I’m not a diet faddist, nor am I a greenie. I do a little bit now and again for the planet, and have a bit of a conscience because I don’t do more. Truth be told I’ve never really found a starting point that didn’t seem to put me in danger of becoming a zealot, and who wants to become one of them! Not me that’s for sure. But I do want to do a bit more….
I’ve never been a dieter, nor someone who follows any dietary guideline with any real dedication. If you read that post you will have realised that I take most dietary recommendations with a pinch of salt – why? Simply because history tells us that the findings of any diet that eliminates an entire food group will be overturned eventually. Those who followed the diet recommendations to the letter will usually have done themselves a certain amount of damage. I usually eat whatever I feel like eating, sometimes with a clear conscience, and sometimes feeling as guilty as hell for the damage I’m doing to both myself, and the planet.
When I wrote that post I did take a bit of notice of the Mediterranean dietary pyramid. I had never been aware that grains and beans were prominent with the Mediterranean people, in fact, more prominent than fish. That surprised me.
My interest had been tweaked. I decided to look a bit closer. One google search led to another, and eventually led me to the planet’s blue zones, and then led me to the Planetary diet. If the Blue Zones are old news to you, then please forgive me for having had my head buried in the sand. If you’re not aware of the blue zones, they are the areas where the general population is known for their outstanding longevity. I won’t list them, as it’s easy to look them up. The blue zones are, as you can imagine, often a hot topic for dietary researchers. I gather the EAT – Lancet Commission looked closely at the blue zones when developing their Planetary diet. So what is this Planetary diet? Start by taking a look at this double food pyramid.
The pyramid doesn’t seem to omit any food group completely, thank goodness for me, as if it had I wouldn’t have given it a second look. At the bottom of the pyramid is fresh fruits and veges, next comes grains, beans and lentils. Yet it’s not a high carb diet! Oils, dairy, fish, eggs, red meat, and even cookies and cakes figure in the pyramid. Nothing is forbidden, but some things are definitely recommended in smaller amounts. Then if you take a look at the upside down pyramid, you’ll notice the impact each food group has on the planet. It’s clear that the highly recommended foods have the least impact on our planet, and the foods that Lancet advises us to eat in moderation have the biggest adverse impact on our planet.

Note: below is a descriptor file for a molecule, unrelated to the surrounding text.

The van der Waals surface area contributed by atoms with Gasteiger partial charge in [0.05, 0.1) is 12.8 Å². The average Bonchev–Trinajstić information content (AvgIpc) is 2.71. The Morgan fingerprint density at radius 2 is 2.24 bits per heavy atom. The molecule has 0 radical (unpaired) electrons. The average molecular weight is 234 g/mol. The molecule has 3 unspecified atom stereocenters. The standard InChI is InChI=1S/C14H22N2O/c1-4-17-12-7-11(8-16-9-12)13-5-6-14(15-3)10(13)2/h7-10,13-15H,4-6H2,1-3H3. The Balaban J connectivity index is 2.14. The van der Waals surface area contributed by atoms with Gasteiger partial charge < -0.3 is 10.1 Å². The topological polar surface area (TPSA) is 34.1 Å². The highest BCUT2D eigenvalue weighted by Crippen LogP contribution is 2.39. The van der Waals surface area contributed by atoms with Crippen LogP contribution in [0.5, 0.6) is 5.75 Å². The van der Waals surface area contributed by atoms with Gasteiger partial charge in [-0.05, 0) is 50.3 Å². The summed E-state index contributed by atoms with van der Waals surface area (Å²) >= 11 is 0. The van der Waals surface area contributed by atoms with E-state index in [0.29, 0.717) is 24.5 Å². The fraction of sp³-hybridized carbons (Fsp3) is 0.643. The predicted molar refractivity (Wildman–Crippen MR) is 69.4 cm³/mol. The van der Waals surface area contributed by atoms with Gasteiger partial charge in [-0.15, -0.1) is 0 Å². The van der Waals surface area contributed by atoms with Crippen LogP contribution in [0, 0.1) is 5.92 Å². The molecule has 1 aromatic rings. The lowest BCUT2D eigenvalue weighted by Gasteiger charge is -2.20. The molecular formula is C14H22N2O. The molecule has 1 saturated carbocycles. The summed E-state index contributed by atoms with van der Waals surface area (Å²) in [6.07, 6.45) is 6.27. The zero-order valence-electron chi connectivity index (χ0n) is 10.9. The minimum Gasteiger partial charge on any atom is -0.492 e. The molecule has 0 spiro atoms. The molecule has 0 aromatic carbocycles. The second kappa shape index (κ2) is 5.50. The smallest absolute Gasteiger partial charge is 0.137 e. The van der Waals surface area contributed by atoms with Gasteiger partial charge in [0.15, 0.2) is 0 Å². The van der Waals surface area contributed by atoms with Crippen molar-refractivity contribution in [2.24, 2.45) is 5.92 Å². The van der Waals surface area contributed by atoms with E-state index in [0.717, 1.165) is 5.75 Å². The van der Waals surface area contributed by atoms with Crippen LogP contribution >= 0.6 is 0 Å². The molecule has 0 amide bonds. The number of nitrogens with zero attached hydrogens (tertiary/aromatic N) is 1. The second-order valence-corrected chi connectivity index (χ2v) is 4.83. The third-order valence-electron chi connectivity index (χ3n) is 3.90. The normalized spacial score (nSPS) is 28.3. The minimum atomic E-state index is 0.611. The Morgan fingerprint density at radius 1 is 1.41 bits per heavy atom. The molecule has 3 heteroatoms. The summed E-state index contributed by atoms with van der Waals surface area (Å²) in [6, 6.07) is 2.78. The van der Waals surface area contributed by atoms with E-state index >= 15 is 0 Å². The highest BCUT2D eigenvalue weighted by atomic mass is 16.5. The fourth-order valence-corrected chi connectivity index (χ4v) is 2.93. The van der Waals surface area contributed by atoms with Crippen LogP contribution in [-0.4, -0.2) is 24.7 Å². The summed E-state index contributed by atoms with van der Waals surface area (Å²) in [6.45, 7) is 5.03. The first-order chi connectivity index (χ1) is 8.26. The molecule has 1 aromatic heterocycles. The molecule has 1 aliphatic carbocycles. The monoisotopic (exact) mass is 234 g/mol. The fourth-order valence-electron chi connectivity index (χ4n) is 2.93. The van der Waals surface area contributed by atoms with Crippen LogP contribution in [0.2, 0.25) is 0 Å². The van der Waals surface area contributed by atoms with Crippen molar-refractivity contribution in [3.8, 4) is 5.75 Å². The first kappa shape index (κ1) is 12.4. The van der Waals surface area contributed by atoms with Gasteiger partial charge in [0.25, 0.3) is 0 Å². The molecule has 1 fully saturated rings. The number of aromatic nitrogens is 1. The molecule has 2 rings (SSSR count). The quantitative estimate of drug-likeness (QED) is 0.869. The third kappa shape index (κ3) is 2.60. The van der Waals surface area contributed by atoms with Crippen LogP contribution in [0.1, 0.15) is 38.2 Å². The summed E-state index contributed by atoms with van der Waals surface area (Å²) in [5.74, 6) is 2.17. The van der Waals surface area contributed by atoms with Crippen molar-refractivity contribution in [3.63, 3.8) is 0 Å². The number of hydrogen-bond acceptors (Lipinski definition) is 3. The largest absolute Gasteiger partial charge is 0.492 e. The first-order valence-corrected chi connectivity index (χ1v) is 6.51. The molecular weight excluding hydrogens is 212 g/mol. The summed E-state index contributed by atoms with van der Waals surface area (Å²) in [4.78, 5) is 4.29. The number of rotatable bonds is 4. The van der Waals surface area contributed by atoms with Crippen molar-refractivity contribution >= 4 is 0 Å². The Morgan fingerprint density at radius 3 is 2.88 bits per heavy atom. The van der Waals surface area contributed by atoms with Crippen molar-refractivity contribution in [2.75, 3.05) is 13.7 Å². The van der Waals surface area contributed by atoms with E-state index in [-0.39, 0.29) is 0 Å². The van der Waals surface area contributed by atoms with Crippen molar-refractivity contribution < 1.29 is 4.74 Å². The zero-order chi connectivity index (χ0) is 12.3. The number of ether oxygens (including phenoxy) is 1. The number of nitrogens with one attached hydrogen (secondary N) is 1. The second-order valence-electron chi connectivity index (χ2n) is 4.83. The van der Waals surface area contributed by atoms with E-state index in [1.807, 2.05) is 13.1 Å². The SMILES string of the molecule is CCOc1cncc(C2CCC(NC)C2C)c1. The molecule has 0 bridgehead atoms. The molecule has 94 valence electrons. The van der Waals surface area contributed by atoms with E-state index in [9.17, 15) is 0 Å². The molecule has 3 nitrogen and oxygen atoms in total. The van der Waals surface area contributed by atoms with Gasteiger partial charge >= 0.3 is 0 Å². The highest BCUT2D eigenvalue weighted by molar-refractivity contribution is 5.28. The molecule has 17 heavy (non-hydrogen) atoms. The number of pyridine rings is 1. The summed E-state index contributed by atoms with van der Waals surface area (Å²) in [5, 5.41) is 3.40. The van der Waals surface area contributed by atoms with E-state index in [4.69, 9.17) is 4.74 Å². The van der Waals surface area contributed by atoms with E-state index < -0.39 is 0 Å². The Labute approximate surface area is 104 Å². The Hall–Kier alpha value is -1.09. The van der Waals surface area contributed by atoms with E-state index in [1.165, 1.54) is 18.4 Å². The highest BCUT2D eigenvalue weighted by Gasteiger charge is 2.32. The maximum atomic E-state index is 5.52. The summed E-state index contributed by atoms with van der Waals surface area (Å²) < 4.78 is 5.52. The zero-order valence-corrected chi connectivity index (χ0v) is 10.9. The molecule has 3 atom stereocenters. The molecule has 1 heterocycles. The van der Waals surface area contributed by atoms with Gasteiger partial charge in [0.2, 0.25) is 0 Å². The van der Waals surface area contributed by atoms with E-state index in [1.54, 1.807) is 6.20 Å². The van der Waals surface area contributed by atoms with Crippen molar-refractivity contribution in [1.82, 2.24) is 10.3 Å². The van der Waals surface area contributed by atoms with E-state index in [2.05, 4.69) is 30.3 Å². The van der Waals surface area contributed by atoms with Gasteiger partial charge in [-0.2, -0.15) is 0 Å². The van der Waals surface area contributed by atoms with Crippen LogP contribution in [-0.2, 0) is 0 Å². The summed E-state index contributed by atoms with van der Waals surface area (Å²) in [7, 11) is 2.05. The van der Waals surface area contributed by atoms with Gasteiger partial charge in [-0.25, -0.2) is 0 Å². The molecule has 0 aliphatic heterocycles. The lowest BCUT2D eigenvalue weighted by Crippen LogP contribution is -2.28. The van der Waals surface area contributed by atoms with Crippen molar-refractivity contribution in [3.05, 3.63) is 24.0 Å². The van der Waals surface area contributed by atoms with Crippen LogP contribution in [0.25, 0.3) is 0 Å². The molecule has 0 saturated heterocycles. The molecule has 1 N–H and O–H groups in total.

Being a lover of food, all food, I can happily eat a well prepared Buddha bowl full of fresh vegetables and vegetable protein, as much as I can enjoy a perfectly cooked steak, or a crisp chocolate eclair filled with real fresh cream and topped with crisp dark chocolate. I love it all. My conscience often pricks though when I slip into lazy dietary habits. For me that means eating un-imaginative animal protein, carb and veg meals night after night, day after day. When I slip into these lazy meals my diet becomes basically, bread or a roll with meat, chicken, fish, egg or cheese with salad for lunch, and meat, or chicken with some sort of carb and veges on the side for dinner. So, why does my conscience prick – simply because in some part of my sub-conscious mind I know it’s not healthy for me, or for the planet to be eating 14 animal based meals a week. I’ve never done anything about it, because in some other part of my sub-conscious mind I’ve felt that a purely vegan diet isn’t what it’s about either, and Vegetarian Monday just didn’t seem to cut it. Plus I’m to much of a hedonist to want to commit to a life without a perfectly cooked steak now and again, or a deliciously crisp, melt in the mouth chocolate eclair when one presents itself.